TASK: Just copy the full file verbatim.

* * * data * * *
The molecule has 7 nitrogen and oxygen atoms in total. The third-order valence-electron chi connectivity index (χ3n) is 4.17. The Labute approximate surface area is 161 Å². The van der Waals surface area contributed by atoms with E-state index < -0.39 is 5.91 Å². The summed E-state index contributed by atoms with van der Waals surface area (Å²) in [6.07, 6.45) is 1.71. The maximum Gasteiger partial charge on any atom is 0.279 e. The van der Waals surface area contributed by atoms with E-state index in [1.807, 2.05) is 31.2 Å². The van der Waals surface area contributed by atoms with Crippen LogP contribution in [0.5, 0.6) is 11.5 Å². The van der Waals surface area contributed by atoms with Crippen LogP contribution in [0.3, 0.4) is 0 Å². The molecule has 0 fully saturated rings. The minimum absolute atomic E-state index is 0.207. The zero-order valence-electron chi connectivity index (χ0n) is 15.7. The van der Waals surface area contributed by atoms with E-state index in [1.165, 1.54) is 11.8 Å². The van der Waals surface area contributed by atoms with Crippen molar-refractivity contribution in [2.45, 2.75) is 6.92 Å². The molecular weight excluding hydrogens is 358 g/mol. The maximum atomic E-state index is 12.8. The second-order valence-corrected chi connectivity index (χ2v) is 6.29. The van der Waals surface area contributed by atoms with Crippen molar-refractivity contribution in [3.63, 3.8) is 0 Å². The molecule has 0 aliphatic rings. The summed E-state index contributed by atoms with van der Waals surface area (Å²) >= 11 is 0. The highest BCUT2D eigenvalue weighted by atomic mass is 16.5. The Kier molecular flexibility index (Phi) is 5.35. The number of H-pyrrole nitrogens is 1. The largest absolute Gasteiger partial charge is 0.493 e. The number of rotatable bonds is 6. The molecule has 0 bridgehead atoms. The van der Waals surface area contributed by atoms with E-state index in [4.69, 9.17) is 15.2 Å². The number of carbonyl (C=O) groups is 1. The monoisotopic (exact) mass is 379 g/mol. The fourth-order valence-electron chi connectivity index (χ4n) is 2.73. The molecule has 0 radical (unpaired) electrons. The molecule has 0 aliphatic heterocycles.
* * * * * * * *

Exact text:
The molecule has 7 nitrogen and oxygen atoms in total. The third-order valence-electron chi connectivity index (χ3n) is 4.17. The Labute approximate surface area is 161 Å². The van der Waals surface area contributed by atoms with E-state index < -0.39 is 5.91 Å². The summed E-state index contributed by atoms with van der Waals surface area (Å²) in [6.07, 6.45) is 1.71. The maximum Gasteiger partial charge on any atom is 0.279 e. The van der Waals surface area contributed by atoms with E-state index in [1.807, 2.05) is 31.2 Å². The van der Waals surface area contributed by atoms with Crippen LogP contribution in [0.5, 0.6) is 11.5 Å². The van der Waals surface area contributed by atoms with Crippen LogP contribution in [0.3, 0.4) is 0 Å². The molecule has 0 fully saturated rings. The minimum absolute atomic E-state index is 0.207. The zero-order valence-electron chi connectivity index (χ0n) is 15.7. The van der Waals surface area contributed by atoms with E-state index in [1.165, 1.54) is 11.8 Å². The van der Waals surface area contributed by atoms with Crippen molar-refractivity contribution in [2.45, 2.75) is 6.92 Å². The molecular weight excluding hydrogens is 358 g/mol. The maximum atomic E-state index is 12.8. The second-order valence-corrected chi connectivity index (χ2v) is 6.29. The van der Waals surface area contributed by atoms with Crippen molar-refractivity contribution in [3.63, 3.8) is 0 Å². The molecule has 0 aliphatic rings. The summed E-state index contributed by atoms with van der Waals surface area (Å²) >= 11 is 0. The highest BCUT2D eigenvalue weighted by atomic mass is 16.5. The Kier molecular flexibility index (Phi) is 5.35. The number of H-pyrrole nitrogens is 1. The largest absolute Gasteiger partial charge is 0.493 e. The number of rotatable bonds is 6. The molecule has 0 bridgehead atoms. The van der Waals surface area contributed by atoms with E-state index in [4.69, 9.17) is 15.2 Å². The number of carbonyl (C=O) groups is 1. The monoisotopic (exact) mass is 379 g/mol. The fourth-order valence-electron chi connectivity index (χ4n) is 2.73. The molecule has 0 radical (unpaired) electrons. The molecule has 0 aliphatic heterocycles.